Technological improvements also can reduce a building’s operating expenses, which will add value to each unit in the building. “If you have lower maintenance costs, that certainly adds value,” Margulies says. “If the apartments are comfortable and not over-heated, that also adds value.”
Web-based tools streamline operations, Besdin says. “There’s time efficiency, and you can also go paperless. When you save time, you save money,” she says.
It’s important for building software to be compatible with other software. U.S. Energy Group is designing its software so that in the future, clients with the company’s equipment will be able to integrate other programs to use the equipment, Margulies says.
The upgrading of a building’s boiler, windows, or all of its dishwashers, sometimes can be made more attractive by government incentives. The U.S. Department of Energy offers many rebates for consumers that install Energy Star windows and appliances, such as refrigerators and dishwashers. LEED certification is another way for a building to benefit from capital improvements.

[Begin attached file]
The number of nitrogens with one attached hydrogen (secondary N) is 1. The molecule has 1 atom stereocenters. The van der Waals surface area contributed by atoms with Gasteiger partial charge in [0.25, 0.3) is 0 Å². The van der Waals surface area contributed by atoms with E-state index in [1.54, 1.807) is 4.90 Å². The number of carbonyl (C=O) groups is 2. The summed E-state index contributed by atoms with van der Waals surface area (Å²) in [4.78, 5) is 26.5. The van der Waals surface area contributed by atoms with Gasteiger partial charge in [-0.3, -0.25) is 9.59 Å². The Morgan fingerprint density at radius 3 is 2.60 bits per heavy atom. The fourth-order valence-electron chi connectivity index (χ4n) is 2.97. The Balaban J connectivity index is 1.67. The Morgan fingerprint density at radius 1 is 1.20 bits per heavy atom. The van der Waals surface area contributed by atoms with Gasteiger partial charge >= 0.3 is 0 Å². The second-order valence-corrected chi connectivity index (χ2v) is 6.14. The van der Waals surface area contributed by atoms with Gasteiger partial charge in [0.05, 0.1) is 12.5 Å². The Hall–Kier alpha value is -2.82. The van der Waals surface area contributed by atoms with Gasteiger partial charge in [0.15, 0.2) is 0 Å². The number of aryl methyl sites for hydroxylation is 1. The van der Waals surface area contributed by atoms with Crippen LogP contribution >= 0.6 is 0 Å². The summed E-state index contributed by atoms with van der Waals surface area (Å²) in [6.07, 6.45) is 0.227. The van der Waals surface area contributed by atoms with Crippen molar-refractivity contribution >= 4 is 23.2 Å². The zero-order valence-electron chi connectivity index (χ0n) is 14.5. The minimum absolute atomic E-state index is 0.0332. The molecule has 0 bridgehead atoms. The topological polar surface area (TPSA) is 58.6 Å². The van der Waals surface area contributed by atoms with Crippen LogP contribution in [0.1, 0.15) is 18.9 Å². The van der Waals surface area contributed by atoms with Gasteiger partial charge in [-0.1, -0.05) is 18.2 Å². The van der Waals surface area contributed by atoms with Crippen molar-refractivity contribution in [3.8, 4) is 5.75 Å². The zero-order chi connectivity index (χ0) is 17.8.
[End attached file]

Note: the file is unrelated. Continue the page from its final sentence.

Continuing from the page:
The idea of building green is catching on, Sinclair says. People can see how good these buildings are for the environment… It’s about taking an iconic building and not smashing it, but making it better,” he says.
Such improvements can be attractive to potential buyers of units in a building, Kuehn notes. “The reliability and efficiency of a building will be more attractive to a potential buyer,” he says. “Maintenance costs in such a building will be lower, and utilities will be lower.”
Installing a new system in a residential building is not necessarily a costly, time-consuming job. With U.S. Energy’s Energy Management system, a building will get a package that includes a boiler-control system; an HVAC functions monitoring system; and a thermostat system. An installation of the system takes a day, Margulies says. The lengthiest part of the job is getting access to apartments to install enough wireless sensors.